If there are enough schools that have unions, though, they could change the NCAA rules, right? Technically, yes. But there would still be obstacles. First, state-run colleges will not be affected by the final NLRB decision, meaning there are only a handful of NCAA schools that could be unionized this way.
And public and private schools in right-to-work states, where starting a union tends to be harder, would actually gain a competitive edge by keeping the rules the way they are. The Big 12, the SEC and some schools in the ACC could tie their counterparts in other parts of the country in knots by preventing change.
But let's pretend that every school in the nation has a unionized football team, and the NCAA rules were changed to accommodate the players' demands. Who negotiates with whom is still significant. Do the schools do it? Then what happens if, say, the players at Northwestern decide to strike? Does Northwestern forfeit the games they would have played? Are members of the student body drafted to be replacement players, bringing to mind Cumberland's game against Georgia Tech?
Even if the conferences take over, there's still a chance for the B1G to impacted by strikes while the Pac-12 plays on. Or, coming back to something closer to reality, for only those teams who are unionized to strike while the others aren't affected. And even if every player were to join the same union, could there be any one body that would negotiate for the universities? Would you trust the NCAA to do it? The commissioners, a group that spent 20 years trying to come up with any way it could to avoid a four-team playoff?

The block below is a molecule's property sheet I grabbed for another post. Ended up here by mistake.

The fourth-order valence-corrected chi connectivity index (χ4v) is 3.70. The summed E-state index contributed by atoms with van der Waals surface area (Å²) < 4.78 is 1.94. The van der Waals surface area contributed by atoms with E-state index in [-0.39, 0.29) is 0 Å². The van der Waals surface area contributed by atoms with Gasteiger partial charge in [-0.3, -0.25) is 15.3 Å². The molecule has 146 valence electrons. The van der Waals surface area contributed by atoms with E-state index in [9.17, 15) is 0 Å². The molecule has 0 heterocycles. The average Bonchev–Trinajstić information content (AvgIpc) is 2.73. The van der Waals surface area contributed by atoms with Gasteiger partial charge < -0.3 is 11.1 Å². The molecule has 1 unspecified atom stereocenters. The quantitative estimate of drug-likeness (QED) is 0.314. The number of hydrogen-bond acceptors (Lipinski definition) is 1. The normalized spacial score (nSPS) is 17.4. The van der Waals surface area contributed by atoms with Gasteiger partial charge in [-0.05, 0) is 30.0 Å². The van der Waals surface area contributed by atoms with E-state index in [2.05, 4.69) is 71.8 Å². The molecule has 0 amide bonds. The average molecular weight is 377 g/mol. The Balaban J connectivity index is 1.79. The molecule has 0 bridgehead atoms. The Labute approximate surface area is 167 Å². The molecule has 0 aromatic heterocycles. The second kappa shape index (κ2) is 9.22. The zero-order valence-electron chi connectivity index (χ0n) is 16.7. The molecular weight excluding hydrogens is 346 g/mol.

College football, as many have pointed out, is not as neat and tidy an entity as Major League Baseball or the NFL. It's a chaotic collection of schools and conferences, each with different interests and competing agendas. There's no reason to think that labor negotiations would be any less chaotic. But, in that case, it would not be the kind of anarchy that makes college football enjoyable. It would be chaos that would interfere with when and whether games would be played.
If you liked all the contractual and fiduciary discussions about conference realignment, you're going to love organized labor in college football. Especially when the first strike comes. Just hope you're not one of the ones who has to explain it to a 14-year-old looking forward to his or her first college football game.
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Again, I'm sympathetic to the vast majority of what the players want to accomplish. And the young men who actually play the game should have a seat at the table. But I can't help but think that, particularly if the college presidents would do something proactive and constructive, there's a better way to fix most of the issues confronting our sport. A way that doesn't lead to disrupted seasons and disappointed fans.
The union might be the wave of the future in college football. But it's not a future that I look forward to. No matter how much some would like to pretend that it's a much easier and more elegant solution than it is.